A Saint who doubts? Perhaps for some of us those are two things that don’t go together. We may think that a Saint, or someone we consider very religious or spiritual, is always confident of the presence of God. Someone who never doubts or questions. Think again. Many of those “closest” to God have actually struggled most with periods of dryness and a lack of faith and hope. Even a feeling of being abandoned by God which can be one of the greatest pains of all.
Two weeks ago Mother Teresa was canonized as a Saint in the Catholic Church in a moving ceremony led by Pope Francis. I wanted to comment then, but was involved in some other things. As many of you who read my blog would know, I got to meet her twice in Kolkata, India many years ago. She also prayed for our oldest daughter on the second visit. In a blog post last year, Mother Teresa of Kolkata:A “Pencil in the Hands of God” , I wrote about her struggles with doubt and a feeling of abandonment by God. These struggles went on for many years and indeed up to her death. Mother Teresa was open about them in her journal and letters to her spiritual directors. In the previous post, I wrote about seeing a movie based in part on her honest reflections, called The Letters. If you get a chance to see it, do so.
I also highly recommend a book that has excerpts from these journal entries and letters, titled Mother Teresa:Come Be My Light. It is edited with commentary by Brian Kolodiejchuk, M.C. It first was published in 2007, and I read it in 2010. Whatever you may think of Mother Teresa (still hard for me to think of her as St. Teresa and I suspect many will continue to call her Mother), I encourage you to read this book and think again.
But it does bring up the question, why did she have to struggle so? After all, she had given her whole life to serve the urban poor of Kolkata and then the world’s poor as well. Shouldn’t she be one of the blessed and favored ones by God? She did have her enemies, but she certainly also received much global attention as well. Shane Claiborne relates a story illustrating the media questions she often had to face: “There was a reporter who asked Mother Teresa if she was married. That is a strange question to ask a nun, but maybe the whole nun thing was new to him. But her response was brilliant. She smiled and said, ‘I am certainly in love. And sometimes my spouse can be so demanding.'”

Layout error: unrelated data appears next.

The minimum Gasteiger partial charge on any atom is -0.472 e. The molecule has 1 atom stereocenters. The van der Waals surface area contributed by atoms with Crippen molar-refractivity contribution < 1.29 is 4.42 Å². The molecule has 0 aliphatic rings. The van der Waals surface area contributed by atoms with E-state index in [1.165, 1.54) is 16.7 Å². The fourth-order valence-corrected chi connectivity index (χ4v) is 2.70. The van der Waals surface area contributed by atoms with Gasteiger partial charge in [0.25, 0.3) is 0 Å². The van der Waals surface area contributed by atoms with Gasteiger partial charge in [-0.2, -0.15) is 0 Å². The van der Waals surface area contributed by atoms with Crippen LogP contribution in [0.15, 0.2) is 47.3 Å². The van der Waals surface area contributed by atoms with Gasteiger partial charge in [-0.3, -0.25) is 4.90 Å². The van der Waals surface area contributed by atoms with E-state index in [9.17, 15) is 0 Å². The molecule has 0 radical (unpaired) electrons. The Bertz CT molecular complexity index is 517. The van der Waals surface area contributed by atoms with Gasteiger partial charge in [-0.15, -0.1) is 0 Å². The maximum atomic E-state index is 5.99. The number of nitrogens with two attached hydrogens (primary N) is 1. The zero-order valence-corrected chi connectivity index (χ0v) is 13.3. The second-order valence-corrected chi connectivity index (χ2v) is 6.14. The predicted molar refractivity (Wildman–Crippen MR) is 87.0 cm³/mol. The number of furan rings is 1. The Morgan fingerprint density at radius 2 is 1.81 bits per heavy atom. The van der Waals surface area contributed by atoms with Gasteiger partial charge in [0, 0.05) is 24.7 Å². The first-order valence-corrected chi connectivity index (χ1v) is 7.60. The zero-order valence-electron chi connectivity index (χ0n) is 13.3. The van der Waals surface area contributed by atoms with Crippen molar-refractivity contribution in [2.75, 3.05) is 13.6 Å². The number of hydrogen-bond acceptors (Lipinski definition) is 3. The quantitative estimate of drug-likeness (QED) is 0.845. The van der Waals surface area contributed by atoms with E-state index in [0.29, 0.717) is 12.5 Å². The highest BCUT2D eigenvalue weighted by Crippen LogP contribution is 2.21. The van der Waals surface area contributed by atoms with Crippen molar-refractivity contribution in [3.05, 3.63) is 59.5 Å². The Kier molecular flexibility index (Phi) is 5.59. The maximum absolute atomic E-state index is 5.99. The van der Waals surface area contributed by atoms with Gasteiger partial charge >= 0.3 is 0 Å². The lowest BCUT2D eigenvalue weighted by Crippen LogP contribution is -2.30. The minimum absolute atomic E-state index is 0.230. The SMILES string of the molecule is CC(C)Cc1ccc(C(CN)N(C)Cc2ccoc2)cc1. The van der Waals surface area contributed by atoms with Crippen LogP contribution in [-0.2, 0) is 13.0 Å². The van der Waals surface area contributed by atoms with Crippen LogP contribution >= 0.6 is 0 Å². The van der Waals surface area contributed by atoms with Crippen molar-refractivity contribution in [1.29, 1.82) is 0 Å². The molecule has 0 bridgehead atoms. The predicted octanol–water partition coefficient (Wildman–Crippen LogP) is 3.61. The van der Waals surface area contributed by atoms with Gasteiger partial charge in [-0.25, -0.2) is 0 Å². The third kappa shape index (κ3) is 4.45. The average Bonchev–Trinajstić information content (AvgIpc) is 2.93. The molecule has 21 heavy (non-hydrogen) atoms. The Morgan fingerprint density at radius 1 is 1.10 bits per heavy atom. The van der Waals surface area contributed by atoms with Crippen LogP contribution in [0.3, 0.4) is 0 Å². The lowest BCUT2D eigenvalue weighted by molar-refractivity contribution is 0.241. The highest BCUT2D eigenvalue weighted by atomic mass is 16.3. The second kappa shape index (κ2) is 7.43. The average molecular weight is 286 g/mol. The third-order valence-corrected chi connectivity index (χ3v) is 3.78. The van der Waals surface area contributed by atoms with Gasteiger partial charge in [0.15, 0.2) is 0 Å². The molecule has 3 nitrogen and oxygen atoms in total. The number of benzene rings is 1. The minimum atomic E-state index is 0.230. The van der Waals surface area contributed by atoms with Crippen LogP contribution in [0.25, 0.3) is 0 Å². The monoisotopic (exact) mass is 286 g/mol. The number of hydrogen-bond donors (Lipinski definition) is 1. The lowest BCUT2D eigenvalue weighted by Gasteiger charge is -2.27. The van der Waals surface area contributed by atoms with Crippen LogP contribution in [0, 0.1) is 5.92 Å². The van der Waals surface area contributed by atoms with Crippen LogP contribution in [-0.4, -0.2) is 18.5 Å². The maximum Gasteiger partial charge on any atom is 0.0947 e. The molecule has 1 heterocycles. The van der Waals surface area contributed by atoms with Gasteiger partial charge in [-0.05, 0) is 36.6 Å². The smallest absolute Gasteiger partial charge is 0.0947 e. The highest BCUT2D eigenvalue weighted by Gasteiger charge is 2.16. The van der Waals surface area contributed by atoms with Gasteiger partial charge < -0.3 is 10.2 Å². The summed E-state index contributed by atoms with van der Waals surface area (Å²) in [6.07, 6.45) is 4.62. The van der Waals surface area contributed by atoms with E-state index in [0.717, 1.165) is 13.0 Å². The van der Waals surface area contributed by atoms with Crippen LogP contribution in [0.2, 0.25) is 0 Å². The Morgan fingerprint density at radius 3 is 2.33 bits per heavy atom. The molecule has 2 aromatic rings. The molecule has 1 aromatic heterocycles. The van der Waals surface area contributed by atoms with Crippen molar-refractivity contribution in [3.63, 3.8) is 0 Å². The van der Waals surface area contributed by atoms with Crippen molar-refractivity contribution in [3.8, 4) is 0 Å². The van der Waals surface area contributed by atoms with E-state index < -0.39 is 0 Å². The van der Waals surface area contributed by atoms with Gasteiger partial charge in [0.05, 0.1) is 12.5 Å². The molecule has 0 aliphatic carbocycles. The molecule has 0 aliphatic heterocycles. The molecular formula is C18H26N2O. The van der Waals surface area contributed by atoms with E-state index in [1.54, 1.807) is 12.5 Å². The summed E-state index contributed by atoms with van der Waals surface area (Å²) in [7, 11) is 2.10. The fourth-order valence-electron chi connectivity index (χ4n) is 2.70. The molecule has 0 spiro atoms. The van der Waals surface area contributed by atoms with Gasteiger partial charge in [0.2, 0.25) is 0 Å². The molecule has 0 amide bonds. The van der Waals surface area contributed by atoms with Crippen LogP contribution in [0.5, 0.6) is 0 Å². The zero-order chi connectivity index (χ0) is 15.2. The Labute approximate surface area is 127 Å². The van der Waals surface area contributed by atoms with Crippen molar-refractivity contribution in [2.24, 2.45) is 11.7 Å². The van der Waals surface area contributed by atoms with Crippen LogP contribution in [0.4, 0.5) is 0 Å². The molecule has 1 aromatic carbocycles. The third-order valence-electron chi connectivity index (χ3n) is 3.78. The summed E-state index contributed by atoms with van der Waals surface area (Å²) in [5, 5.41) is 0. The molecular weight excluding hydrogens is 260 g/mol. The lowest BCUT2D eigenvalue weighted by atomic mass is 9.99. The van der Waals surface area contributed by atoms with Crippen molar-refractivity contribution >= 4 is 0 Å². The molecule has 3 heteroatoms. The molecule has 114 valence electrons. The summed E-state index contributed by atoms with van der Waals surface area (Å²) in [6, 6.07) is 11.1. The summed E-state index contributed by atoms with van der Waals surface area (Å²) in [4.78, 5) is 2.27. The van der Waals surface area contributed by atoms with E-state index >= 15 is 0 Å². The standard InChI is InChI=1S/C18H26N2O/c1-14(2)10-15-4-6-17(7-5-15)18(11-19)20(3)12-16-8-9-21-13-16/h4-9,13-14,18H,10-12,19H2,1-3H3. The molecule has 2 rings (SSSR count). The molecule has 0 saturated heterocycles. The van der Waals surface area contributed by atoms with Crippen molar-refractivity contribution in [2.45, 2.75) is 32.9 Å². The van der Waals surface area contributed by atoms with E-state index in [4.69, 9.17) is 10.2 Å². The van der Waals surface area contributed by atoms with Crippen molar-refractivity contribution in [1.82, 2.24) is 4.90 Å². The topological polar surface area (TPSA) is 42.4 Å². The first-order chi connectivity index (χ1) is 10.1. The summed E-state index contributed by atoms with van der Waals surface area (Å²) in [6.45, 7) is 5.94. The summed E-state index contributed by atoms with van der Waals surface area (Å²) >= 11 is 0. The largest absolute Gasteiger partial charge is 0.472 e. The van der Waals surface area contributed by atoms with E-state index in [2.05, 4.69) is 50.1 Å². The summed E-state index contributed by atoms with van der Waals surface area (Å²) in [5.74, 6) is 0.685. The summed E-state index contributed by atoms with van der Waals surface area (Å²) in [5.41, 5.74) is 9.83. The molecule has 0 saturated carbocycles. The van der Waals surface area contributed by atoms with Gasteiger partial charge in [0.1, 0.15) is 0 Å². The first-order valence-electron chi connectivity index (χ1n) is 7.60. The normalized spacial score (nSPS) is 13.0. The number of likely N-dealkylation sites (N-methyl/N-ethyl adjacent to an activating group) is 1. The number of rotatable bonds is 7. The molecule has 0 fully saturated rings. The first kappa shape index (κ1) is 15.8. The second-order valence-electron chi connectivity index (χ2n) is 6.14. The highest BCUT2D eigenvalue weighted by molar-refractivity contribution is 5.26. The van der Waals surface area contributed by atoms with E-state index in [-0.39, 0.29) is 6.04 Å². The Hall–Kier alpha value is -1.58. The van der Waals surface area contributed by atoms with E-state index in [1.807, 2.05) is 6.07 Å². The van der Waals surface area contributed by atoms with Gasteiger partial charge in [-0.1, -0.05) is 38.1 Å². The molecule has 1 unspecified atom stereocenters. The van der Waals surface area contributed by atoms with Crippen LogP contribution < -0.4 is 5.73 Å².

Yes, a demanding spouse. But one who seems to play hide and seek with those most devoted? Why? Why?Why? In the book I mention above, Father Neuner, one of Mother’s spiritual directors, had these comments: “My answer to the confession of these pages (her diaries expressing doubts of God’s presence) was simple: there was no indication of any serious failure on her part which could explain the spiritual dryness. It was simply the dark night which all masters of spiritual life know-though I never found it so deeply, and for so many years as in her.” (pg. 214) (emphasis mine).
Here is what Mother Teresa herself writes in a letter to this same spiritual director: “Dear Father, I can’t express in words the gratitude I owe you for your kindness to me. For the first time in these 11 years-I have come to love the darkness. For I believe now that it is a part, a very, very small part of Jesus’ darkness and pain on earth. …Today really I felt a deep joy-that Jesus can’t go anymore through the agony-but that He wants to go through it in me. More than ever I surrender myself to Him.-Yes-more than ever I will be at His disposal.” (pg. 214)
These are areas of mystery. I have gone through “dry” times in my spiritual life, but nothing like this. Times of deep discouragement, and yes even at times wondering if God is even there at all. But to have gone through it like Mother did for so many years, and with such intensity, and yet she just kept giving and giving and giving to especially the desperately poor. Here is what the writer of the book says: “Her darkness was an identification with those she served: she was drawn mystically into the deep pain they experienced as a result of feeling unwanted and rejected and. above all, by living without faith in God.Years before, she had been willing to offer herself as a victim for even one soul. She was now called to be united in the pain, not only with one soul, but with a multitude of souls that suffered in this terrible darkness.” (pg. 216). (emphasis mine).
These may not be answers that satisfy the reader or anyone else. They really didn’t even satisfy Mother Teresa. But as she has now become a Saint in the Church, it is good to remember that the pain of darkness and identification with those we love is not a strange thing to people like her. Love and suffering do go together. Sometimes those that live with the most light radiating from them have also lived with the most brokenness and darkness.
I can’t begin to understand it. But it is real.